services, requires motivation, painstaking research, rigorous
on offer.
                                                                     planning, effective communication and a range of professional
In the course of the research, however, the following key issues     skills and expertise. Children’s centres which have not yet
and findings emerged.                                                formulated their strategies may not have ready access to this
                                                                     range of skills and expertise. As a starting point, the Together
                                                                     for Children Toolkit for Reaching Priority and Excluded Families
                                                                     offers a highly valuable planning resource. The Department
                                                                     for Children, Schools and Families, however, should take
                                                                     responsibility for the identification and dissemination of
                                                                     best practice in the design and implementation of strategies
                                                                     for reaching those most excluded.
families most in need benefit
 A new approach to monitoring                                       Planning around the needs of users
 and evaluation                                                     In all four centres, best practice involved highly differentiated
 If children’s centres are to achieve their objectives, they need   and personalised planning for individual parents, built around
 to capture detailed information about their users, both at the     their specific circumstances and needs, whether in relation
 point of first contact and at subsequent intervals. Only by this   to support for particular family difficulties, or involvement
 can they demonstrate both that they are engaging the most          in centre activities, learning or volunteering opportunities.
 “difficult to include” and offering them services of value.        The concept of progression was very evident, each parent
 To assist with this process, it would be helpful for the           moving through a continuum of involvement at the pace
 government’s main monitoring tool – the Children’s Centre          which was most appropriate. The capacity to plan and
 Performance Management Self-evaluation Pro-forma to be             provide for progression for parents is sufficiently important
 brought into closer alignment with the factors which are           to be part of the training of the children’s centre workforce.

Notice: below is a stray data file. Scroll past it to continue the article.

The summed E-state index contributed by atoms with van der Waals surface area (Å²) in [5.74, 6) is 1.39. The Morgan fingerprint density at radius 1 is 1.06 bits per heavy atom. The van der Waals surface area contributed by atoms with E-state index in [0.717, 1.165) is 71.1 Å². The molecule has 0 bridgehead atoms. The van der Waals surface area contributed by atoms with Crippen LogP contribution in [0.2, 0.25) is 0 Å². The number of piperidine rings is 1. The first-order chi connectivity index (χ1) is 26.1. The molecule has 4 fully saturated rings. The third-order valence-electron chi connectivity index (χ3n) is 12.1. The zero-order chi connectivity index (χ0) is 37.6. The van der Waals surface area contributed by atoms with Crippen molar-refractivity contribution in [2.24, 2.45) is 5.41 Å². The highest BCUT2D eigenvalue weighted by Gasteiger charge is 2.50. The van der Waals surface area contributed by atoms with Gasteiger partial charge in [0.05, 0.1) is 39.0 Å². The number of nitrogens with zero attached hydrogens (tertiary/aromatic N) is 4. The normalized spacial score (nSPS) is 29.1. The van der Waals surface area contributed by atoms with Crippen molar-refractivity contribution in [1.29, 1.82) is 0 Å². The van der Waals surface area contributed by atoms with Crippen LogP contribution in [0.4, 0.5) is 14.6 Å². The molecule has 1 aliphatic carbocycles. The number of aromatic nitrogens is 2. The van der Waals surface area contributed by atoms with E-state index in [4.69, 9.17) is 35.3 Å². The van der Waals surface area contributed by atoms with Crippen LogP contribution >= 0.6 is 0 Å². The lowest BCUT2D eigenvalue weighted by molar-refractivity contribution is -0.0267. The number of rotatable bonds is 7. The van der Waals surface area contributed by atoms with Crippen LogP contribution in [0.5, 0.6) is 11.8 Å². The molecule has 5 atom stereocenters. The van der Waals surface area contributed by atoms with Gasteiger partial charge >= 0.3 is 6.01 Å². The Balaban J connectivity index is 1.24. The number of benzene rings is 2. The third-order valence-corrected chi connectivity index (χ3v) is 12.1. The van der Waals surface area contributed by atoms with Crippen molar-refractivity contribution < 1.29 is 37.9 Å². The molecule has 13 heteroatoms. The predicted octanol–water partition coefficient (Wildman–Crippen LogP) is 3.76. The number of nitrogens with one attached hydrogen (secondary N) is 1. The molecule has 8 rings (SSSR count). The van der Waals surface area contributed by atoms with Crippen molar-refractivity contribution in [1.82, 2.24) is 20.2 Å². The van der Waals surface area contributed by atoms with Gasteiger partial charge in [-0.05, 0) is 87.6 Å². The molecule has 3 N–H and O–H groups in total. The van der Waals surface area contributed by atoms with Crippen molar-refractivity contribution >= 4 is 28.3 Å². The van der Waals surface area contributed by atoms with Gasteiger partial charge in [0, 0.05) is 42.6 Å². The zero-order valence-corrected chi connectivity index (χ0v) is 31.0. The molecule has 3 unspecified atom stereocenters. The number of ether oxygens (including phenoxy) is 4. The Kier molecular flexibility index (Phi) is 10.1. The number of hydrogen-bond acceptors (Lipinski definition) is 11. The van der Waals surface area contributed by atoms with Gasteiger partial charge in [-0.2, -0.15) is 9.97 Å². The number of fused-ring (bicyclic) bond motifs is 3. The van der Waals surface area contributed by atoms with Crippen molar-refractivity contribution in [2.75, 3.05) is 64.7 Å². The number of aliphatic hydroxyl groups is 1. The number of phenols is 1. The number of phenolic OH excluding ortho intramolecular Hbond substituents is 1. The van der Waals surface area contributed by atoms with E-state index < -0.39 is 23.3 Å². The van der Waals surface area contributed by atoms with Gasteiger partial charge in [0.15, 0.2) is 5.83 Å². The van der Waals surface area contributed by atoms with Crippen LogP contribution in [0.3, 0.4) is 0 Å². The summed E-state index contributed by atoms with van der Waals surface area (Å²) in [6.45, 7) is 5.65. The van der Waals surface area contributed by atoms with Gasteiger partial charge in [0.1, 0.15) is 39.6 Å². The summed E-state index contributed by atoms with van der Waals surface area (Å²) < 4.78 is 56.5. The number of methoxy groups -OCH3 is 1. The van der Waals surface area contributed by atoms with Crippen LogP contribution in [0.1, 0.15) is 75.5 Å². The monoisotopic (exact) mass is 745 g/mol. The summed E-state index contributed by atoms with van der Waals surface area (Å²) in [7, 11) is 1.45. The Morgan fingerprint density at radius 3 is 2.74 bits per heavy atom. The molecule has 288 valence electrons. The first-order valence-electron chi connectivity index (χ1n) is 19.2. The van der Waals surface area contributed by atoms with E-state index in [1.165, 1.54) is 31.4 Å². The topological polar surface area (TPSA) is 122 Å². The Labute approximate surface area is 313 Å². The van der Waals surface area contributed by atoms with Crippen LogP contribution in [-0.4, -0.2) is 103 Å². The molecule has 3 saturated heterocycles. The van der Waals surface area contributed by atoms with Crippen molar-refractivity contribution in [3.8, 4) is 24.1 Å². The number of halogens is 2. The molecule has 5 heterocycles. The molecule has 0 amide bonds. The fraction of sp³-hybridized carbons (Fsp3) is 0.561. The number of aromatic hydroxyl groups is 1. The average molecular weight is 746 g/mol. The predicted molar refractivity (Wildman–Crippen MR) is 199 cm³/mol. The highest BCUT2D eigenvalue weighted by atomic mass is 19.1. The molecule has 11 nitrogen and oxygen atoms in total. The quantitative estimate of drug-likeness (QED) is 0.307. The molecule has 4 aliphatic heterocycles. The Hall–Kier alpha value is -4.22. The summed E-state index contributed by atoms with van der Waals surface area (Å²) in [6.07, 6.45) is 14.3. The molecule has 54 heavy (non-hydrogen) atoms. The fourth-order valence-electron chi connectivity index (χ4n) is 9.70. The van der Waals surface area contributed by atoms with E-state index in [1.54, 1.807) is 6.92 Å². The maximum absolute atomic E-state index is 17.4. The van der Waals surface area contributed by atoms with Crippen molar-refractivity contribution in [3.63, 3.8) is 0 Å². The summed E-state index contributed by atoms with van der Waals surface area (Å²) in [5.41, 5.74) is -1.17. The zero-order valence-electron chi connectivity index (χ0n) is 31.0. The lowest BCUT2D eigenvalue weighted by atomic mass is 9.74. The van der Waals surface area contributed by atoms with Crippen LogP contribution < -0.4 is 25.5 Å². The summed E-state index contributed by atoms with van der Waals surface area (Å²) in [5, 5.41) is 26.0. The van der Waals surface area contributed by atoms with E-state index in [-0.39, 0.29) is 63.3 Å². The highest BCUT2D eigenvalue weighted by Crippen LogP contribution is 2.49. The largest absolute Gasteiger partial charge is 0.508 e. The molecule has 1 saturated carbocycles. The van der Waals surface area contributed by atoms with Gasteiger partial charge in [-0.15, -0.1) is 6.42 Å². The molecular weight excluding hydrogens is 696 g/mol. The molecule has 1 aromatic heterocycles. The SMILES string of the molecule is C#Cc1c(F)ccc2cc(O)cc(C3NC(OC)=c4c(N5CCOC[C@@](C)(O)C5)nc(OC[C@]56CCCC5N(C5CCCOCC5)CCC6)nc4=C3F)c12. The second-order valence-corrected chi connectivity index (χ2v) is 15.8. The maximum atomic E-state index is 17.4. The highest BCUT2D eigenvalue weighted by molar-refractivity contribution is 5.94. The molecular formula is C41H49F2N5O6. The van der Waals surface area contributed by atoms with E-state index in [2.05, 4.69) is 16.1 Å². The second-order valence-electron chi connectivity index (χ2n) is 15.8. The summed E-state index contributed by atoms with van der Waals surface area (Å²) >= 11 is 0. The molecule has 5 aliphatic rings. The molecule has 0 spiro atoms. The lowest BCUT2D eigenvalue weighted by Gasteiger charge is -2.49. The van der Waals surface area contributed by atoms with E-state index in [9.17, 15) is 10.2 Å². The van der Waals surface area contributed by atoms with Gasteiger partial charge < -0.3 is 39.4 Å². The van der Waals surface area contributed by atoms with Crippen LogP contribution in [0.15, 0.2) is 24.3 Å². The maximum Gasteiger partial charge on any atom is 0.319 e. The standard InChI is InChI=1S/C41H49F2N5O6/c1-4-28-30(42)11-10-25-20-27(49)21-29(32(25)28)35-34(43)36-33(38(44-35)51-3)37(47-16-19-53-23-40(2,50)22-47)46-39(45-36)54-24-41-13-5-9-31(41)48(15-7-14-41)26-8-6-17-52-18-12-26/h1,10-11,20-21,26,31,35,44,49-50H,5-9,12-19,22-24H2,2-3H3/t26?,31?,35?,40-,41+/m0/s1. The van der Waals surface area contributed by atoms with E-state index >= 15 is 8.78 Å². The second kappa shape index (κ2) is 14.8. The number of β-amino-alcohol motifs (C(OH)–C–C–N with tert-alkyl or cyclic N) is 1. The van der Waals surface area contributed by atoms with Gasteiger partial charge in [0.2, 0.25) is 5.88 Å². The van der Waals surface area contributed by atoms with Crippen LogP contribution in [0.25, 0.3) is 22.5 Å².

associated with severe deprivation.The development of a            Care needs to be taken, to ensure that in trying to help families,
 model registration form would help to ensure that childrens        children’s centres do not fall into the trap of unintentionally
 centres have sufficient baseline information on which to           limiting opportunities on the basis of narrow judgements about
 plan and evaluate their performance.                               what is best for them. The values and ideas of those leading
                                                                    children’s centres shape the model of what a children’s centre is
                                                                    within their localities. The model of early education and family
                                                                    support within a broader framework of building individual and
                                                                    social capital appears to be particularly successful and merits
                                                                    further evaluation.

                                                                    Children’s centres need to be better able to assess the
                                                                    outcomes that are achieved for users, both generally and for
                                                                    particular target groups and to be able to relate these, as far
                                                                    as is reasonably possible, to particular interventions or inputs.
                                                                    Better tools are needed for them to do so than are currently
                                                                    available. Local authorities and their partners are responsible
                                                                    for monitoring performance in this area, but the Department
                                                                    for Children, Schools and Families should commission and
                                                                    disseminate an appropriate framework, taking into account
                                                                    the current Performance Management Self-evaluation
                                                                    Methodology. Best practice would be served by the